Monday, April 27, 2009

Running on fumes in 25k+

The title pretty much says it all. For the past week Ive been TKO with what seems like bird flu or swine flu with energy levels @ 50%. Cough, Cough, Hack Hack.
But that shouldn't stop any reasonable attempts at racing, should it?
In hindsight, I probably should have stayed off the water for a few more days but damn was it windy since Andreas arrived earlier last week for some training and racing.
For the first time I can ever recall, Friday night racing was canceled @ the StFYC because of too much wind and chop. True it was gusting into the mid 30's and the chop was nastier than Ive seen it all year but we are men of steel. This is San Francisco. This is the stuff that puts hair on your chest, turns boys into men. Actually I had chickened out well in advance as my 9.0 still hasnt arrived yet and I was going to do RC for the evening but there was still some slalom sailing do be done with the boys.
I rigged up my 6.3 and 95l ML slalom board. Booms low for control. Sail flat.
I managed a hour session before being completely wound.
One thing I did take for the session is the confidence need for gybing in extreme conditions. You've got to commit 100%. There's no other way around it.
Look for a reasonable place to gybe and really carve the board hard while laying the sail down. It helps to oversheet or else you will have too much power going through the gybe.

Shawn Davis was on hand with his camera and keen eye to capture some of the action. You can find more of his shots @ his online gallery

Saturday's forecast looks equally impressive for the first running on the CalCup series.
Against my better judgment, I headed across the Bay Bridge to Berkeley.
For those of you unfamiliar, the CalCup is a local race series that is run once a month in the SF Bay area. The location is determined the day before depending on the best conditions.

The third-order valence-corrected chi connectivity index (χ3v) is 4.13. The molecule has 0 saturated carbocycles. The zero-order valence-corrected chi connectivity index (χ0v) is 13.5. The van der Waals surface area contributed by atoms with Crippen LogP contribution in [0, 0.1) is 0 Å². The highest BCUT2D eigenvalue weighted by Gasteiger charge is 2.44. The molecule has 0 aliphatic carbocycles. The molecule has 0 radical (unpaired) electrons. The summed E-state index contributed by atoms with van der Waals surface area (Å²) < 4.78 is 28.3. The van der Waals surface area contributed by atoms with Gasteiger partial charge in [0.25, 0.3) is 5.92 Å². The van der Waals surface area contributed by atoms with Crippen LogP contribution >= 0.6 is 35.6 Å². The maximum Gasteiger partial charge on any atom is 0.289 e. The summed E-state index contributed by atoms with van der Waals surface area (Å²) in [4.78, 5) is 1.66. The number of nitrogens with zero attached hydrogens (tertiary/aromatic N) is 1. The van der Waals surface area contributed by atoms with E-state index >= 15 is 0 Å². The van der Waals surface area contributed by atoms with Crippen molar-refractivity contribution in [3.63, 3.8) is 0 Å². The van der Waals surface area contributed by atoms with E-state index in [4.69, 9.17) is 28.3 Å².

Local rules guru Bryan McDonald gave a rules clinic before the race which seemed to opened a few peoples eyes that we actually had rules! This aint no PWA slalom where intimidation rules the mark rounding! We are now racing under the 2009-2012 ISAF Racing Rules of Sailing. Specifically, windsurfers have a special section with some exceptions and special circumstances (appendix B) in addition to all the regular rules.
Nonetheless Eric (44) and Mike Z (ML)still seemed to get entangled with each other in the last race at the start and were both arguing their prospective stories ashore after we came in.
Here's the scenario:
ML to windward and ahead of 44- both on starboard heading to the starting line with 20 seconds to go. 44 accelerates onto a plane and begins to pass ML to leeward. Realizing this, ML pumps onto a plane. 44 heads up and collides with the ML booms and takes him down.
Relevant rules: 11, 14, 15, and 16.1

Rule 11: On the same tack, overlapped: When boats are on the same tack and overlapped, a windward boat shall keep clear of a leeward boat.

Rule 14: Avoiding Contact: A boat shall avoid contact with another boat if reasonably possible.

Rule 15: Aquiring Right of Way: When a boat acquires right of way, she shall initially give the other boat room to keep clear.

Rule 16.1: Changing Course: When a right of way boat changes course, she shall give the other boat room to keep clear

So how would you decide?
My advice: know the rules well but dont get yourself into a situation where you could go down. Thats always going to cost you.

As for me, the days racing was an attempt in how low I could run my batteries and still survive. Have you ever sneezed more than 4x in a row while running deep through voodoo chop?
Not a pretty sight!
In general, it seemed the right side of the course was favored but limited due to the Pier. Alot of guys were starting on port tack and getting the lift off the pier and tacking over. Mike Z, Eric and Sylvester were pushing the front in most of the races while I had some moments but couldnt put toether a decent series. C-Rad and Al were also showing some great potential dialing in their new F4 fins in the breeze near the front of the fleet towards the end of the day.